Dog Training

A responsible and loving dog owner will take the time to train their pet to be courteous and obedient. An essential part of any dog-human relationship is training. Many owners unknowingly use the psychological principles of operant conditioning to train their dogs. Operant conditioning is an analytical response to a given situation. If a dog owner reinforces behavior (good or bad), it will continue.

Giving a dog a treat or praise for staying, sitting or lying down is reinforcing positive behavior. The dog understands that if he obeys his owner”s command, he”ll receive a tasty treat. His behavior is fairly predictable. He knows that “If I sit, I”ll get a treat.” The dog eventually should be able to sit without being rewarded.

Many owners unknowingly reinforce negative behavior. If an owner doesn”t take the time to offer praise after positive behavior and only scolds after negative behavior, a dog will think the only way to get attention is to be naughty. Any behavior, reinforced in any way, is sure to continue. The key is to be aware and to reinforce positive behaviors and eliminate the negative.

Dog Training Basics

Here are some of the most common behavioral issues dog owners come across:

  • aggression, particularly towards strangers, other dogs or children
  • barking
  • biting
  • boundary and perimeter issues
  • chewing
  • dog won”t come on command
  • digging in yard/garden areas
  • housebreaking
  • inability to obediently walk on a leash.

It”s easy to focus on the negative, but typically a firm “no” command will be all you need in order to stop behavioral issues.

Basic Training Techniques

Experts agree that several basic points should be kept in mind when it comes to dog training. These tips will help both you and your new dog avoid potential misunderstandings:

  • Be prepared with the proper equipment and treats. You want to be ready to reward your pooch.
  • Correct poor behavior and praise good behavior immediately (preferably before a couple of seconds pass). Small treats and kibbles are effective in reinforcing your positive training message.
  • Invest in a good training book. You”ll refer to it often.
  • Keep training sessions short, no more than 15 minutes. Stop as soon as the dog appears to lose interest.
  • Start training as soon as your new dog comes home. Don”t let him get settled into bad habits.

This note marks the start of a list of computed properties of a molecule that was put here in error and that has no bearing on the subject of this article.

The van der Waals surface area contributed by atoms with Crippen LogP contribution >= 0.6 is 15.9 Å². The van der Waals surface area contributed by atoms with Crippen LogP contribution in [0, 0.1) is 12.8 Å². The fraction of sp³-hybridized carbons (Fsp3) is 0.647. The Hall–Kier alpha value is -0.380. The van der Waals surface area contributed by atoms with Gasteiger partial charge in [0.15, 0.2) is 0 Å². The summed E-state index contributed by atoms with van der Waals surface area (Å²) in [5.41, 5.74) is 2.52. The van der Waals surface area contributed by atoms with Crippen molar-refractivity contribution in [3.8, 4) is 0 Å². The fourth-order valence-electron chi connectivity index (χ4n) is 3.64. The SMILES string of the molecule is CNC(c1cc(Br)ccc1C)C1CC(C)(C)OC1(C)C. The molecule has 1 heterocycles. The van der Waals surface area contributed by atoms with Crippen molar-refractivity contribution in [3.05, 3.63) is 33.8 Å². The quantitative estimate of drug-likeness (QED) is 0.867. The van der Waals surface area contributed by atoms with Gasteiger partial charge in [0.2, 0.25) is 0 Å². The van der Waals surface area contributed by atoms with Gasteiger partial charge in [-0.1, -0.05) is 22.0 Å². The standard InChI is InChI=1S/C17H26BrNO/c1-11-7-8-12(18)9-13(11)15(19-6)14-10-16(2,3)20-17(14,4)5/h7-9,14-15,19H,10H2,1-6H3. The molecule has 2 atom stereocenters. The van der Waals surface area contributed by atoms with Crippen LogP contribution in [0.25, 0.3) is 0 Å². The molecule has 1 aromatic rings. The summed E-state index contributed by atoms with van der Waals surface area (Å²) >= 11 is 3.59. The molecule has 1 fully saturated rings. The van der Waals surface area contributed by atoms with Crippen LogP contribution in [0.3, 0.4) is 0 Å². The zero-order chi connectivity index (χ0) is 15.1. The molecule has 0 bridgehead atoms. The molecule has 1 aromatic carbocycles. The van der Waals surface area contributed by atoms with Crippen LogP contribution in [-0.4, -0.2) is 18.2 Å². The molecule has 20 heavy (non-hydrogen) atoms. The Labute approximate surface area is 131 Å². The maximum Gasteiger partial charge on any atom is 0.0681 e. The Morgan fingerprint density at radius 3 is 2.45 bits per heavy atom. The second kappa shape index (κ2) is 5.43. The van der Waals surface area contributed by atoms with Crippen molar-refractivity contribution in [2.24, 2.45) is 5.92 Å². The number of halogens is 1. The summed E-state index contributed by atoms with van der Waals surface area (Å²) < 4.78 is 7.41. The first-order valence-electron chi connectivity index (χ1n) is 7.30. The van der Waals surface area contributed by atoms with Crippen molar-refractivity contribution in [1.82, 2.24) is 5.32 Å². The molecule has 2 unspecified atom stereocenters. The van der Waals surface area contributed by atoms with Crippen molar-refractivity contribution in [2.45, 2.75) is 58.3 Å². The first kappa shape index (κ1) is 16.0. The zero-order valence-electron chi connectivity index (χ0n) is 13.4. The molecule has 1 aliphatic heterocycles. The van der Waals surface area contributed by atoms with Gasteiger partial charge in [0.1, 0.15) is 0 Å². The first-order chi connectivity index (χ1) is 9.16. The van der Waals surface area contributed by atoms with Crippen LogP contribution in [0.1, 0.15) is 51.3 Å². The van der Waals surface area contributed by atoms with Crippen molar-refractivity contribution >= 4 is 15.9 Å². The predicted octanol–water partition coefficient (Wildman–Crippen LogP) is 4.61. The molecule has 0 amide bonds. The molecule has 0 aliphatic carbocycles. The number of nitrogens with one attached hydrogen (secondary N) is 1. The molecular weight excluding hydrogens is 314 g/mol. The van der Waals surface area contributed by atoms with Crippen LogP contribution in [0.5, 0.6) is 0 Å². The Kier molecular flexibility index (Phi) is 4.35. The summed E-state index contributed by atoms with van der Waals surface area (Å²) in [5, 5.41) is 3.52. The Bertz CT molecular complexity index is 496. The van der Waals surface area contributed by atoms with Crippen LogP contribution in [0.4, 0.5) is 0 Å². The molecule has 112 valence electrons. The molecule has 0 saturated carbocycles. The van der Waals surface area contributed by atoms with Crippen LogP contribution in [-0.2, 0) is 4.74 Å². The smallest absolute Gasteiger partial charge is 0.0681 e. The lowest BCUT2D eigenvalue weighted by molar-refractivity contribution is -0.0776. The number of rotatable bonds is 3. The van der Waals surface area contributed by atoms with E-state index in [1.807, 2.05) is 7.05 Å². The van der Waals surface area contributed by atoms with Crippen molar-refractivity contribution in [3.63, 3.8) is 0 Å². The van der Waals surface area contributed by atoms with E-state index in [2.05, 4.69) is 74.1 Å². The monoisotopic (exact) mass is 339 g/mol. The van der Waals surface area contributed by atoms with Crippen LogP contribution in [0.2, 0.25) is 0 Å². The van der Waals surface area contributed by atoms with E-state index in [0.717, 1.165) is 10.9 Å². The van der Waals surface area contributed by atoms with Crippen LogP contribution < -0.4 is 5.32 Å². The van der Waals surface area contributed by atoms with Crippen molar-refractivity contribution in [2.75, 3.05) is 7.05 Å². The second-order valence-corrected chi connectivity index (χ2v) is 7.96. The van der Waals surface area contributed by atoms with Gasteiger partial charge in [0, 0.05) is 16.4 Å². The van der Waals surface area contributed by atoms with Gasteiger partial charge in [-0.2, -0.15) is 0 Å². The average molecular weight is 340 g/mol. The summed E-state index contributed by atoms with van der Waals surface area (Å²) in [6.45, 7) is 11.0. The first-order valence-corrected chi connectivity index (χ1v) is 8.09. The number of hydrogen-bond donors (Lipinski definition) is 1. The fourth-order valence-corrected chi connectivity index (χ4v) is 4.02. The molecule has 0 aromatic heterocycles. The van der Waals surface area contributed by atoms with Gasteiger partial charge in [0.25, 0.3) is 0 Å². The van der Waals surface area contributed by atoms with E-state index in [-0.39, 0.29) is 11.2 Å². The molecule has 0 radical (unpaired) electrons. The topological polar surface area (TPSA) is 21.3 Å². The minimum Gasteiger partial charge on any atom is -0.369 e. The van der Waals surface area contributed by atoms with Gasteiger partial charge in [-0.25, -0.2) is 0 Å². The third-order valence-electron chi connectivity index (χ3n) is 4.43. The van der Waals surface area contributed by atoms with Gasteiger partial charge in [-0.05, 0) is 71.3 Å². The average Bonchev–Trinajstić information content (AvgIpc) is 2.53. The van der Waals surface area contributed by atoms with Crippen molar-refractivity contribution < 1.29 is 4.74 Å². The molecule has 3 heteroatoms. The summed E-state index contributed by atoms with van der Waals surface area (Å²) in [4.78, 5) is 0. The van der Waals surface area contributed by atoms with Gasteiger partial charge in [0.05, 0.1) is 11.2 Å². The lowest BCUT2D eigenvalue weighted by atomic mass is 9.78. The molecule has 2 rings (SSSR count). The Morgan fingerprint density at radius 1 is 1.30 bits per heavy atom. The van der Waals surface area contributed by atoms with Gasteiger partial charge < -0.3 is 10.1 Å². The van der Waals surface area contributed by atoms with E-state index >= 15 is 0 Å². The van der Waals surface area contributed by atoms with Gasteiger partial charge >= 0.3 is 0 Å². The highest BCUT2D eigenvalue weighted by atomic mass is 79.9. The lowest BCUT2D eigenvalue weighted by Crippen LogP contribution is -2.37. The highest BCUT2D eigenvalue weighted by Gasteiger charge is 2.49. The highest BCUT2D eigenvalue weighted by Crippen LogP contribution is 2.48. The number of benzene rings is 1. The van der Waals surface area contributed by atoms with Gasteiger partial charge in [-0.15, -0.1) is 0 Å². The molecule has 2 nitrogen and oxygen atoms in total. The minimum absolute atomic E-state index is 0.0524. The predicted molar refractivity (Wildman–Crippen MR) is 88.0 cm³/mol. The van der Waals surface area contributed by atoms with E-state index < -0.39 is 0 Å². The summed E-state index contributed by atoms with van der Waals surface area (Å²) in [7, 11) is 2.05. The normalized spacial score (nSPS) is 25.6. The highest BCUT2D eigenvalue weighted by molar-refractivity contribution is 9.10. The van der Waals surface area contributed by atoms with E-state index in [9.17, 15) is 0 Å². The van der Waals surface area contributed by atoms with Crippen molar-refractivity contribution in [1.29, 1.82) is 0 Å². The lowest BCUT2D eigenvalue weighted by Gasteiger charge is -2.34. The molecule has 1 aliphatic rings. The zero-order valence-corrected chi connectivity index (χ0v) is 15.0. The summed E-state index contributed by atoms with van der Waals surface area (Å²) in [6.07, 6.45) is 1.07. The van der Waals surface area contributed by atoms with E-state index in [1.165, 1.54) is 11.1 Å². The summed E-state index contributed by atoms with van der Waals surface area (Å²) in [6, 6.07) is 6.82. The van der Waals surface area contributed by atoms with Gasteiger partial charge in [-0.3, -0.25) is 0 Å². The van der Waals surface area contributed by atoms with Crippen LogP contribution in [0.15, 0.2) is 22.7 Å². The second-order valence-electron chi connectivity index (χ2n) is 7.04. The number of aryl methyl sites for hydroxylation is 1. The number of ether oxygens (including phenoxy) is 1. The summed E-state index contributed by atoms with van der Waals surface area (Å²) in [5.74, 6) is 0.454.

If you have a pooch that simply won”t respond to dog training, you might consider taking him to obedience school.

Dog Training and Children

Your pup is certain to develop a close relationship with the children in your house. Kids will want to take part in the training, as it often makes them feel grown-up and responsible. If you would like to involve your children in dog training, be sure that you supervise them carefully. Watch for consistency and for mixed messages that the child may be sending.

A dog may feel confused if too many people take part in his training. One adult should be in charge of initial training, while other family members enforce the rules that are already established. If children are unable to follow the rules set down, you should put off letting them walk the dog on their own until your dog is fully trained and obedient.

Small children should never walk a dog by themselves. Training takes patience, and younger children can”t be expected to train a pet. Praise the child for helping by allowing him to walk on your right while your dog heels on the left. Don”t allow the child to feed the dog random treats during training, as they may inadvertently reward negative behaviors such as nipping or snatching treats out of their hands.

A little work goes a long way. A dog that is prepared for human companionship is almost always the happiest dog on the block. Once you establish a relationship that fosters love and respect, both you and your dog will be content.